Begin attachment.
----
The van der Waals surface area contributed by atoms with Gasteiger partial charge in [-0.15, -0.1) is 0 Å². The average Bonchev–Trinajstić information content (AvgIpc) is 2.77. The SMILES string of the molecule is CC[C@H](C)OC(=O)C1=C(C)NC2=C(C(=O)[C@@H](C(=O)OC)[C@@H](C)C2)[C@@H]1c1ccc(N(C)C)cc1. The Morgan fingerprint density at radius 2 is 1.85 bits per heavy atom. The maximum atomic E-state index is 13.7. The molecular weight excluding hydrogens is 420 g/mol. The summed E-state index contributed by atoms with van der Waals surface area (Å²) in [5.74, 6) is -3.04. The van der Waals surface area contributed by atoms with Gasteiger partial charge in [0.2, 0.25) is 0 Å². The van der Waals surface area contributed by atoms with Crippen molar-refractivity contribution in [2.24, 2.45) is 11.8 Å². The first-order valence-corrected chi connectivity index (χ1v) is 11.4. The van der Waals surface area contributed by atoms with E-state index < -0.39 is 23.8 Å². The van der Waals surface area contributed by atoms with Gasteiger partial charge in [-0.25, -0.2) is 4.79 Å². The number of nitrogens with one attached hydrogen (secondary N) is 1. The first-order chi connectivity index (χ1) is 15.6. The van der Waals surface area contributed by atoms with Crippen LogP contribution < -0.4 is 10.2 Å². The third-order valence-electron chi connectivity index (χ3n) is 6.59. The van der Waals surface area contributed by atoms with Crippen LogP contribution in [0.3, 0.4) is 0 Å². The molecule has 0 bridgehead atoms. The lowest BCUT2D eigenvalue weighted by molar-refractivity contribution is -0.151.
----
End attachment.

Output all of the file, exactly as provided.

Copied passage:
The van der Waals surface area contributed by atoms with Gasteiger partial charge in [-0.15, -0.1) is 0 Å². The average Bonchev–Trinajstić information content (AvgIpc) is 2.77. The SMILES string of the molecule is CC[C@H](C)OC(=O)C1=C(C)NC2=C(C(=O)[C@@H](C(=O)OC)[C@@H](C)C2)[C@@H]1c1ccc(N(C)C)cc1. The Morgan fingerprint density at radius 2 is 1.85 bits per heavy atom. The maximum atomic E-state index is 13.7. The molecular weight excluding hydrogens is 420 g/mol. The summed E-state index contributed by atoms with van der Waals surface area (Å²) in [5.74, 6) is -3.04. The van der Waals surface area contributed by atoms with Gasteiger partial charge in [0.2, 0.25) is 0 Å². The van der Waals surface area contributed by atoms with Crippen molar-refractivity contribution in [2.24, 2.45) is 11.8 Å². The first-order valence-corrected chi connectivity index (χ1v) is 11.4. The van der Waals surface area contributed by atoms with E-state index < -0.39 is 23.8 Å². The van der Waals surface area contributed by atoms with Gasteiger partial charge in [-0.25, -0.2) is 4.79 Å². The number of nitrogens with one attached hydrogen (secondary N) is 1. The first-order chi connectivity index (χ1) is 15.6. The van der Waals surface area contributed by atoms with Crippen LogP contribution < -0.4 is 10.2 Å². The third-order valence-electron chi connectivity index (χ3n) is 6.59. The van der Waals surface area contributed by atoms with Crippen LogP contribution in [0.3, 0.4) is 0 Å². The molecule has 0 bridgehead atoms. The lowest BCUT2D eigenvalue weighted by molar-refractivity contribution is -0.151.